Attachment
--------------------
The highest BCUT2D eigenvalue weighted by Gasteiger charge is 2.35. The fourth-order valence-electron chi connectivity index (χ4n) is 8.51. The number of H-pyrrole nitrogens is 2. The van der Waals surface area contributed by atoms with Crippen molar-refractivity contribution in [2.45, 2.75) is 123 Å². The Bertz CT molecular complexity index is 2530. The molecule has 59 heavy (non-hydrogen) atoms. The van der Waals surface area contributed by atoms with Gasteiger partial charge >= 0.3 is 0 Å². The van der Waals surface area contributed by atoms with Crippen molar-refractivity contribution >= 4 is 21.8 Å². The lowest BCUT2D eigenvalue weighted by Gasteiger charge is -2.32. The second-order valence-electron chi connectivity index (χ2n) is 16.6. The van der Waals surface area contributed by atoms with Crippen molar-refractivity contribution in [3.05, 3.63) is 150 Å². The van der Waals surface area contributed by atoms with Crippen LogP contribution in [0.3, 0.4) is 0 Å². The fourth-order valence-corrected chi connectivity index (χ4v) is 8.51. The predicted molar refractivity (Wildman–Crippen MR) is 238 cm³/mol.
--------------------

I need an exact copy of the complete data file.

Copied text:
The highest BCUT2D eigenvalue weighted by Gasteiger charge is 2.35. The fourth-order valence-electron chi connectivity index (χ4n) is 8.51. The number of H-pyrrole nitrogens is 2. The van der Waals surface area contributed by atoms with Crippen molar-refractivity contribution in [2.45, 2.75) is 123 Å². The Bertz CT molecular complexity index is 2530. The molecule has 59 heavy (non-hydrogen) atoms. The van der Waals surface area contributed by atoms with Gasteiger partial charge >= 0.3 is 0 Å². The van der Waals surface area contributed by atoms with Crippen molar-refractivity contribution >= 4 is 21.8 Å². The lowest BCUT2D eigenvalue weighted by Gasteiger charge is -2.32. The second-order valence-electron chi connectivity index (χ2n) is 16.6. The van der Waals surface area contributed by atoms with Crippen molar-refractivity contribution in [3.05, 3.63) is 150 Å². The van der Waals surface area contributed by atoms with Crippen LogP contribution in [0.3, 0.4) is 0 Å². The fourth-order valence-corrected chi connectivity index (χ4v) is 8.51. The predicted molar refractivity (Wildman–Crippen MR) is 238 cm³/mol.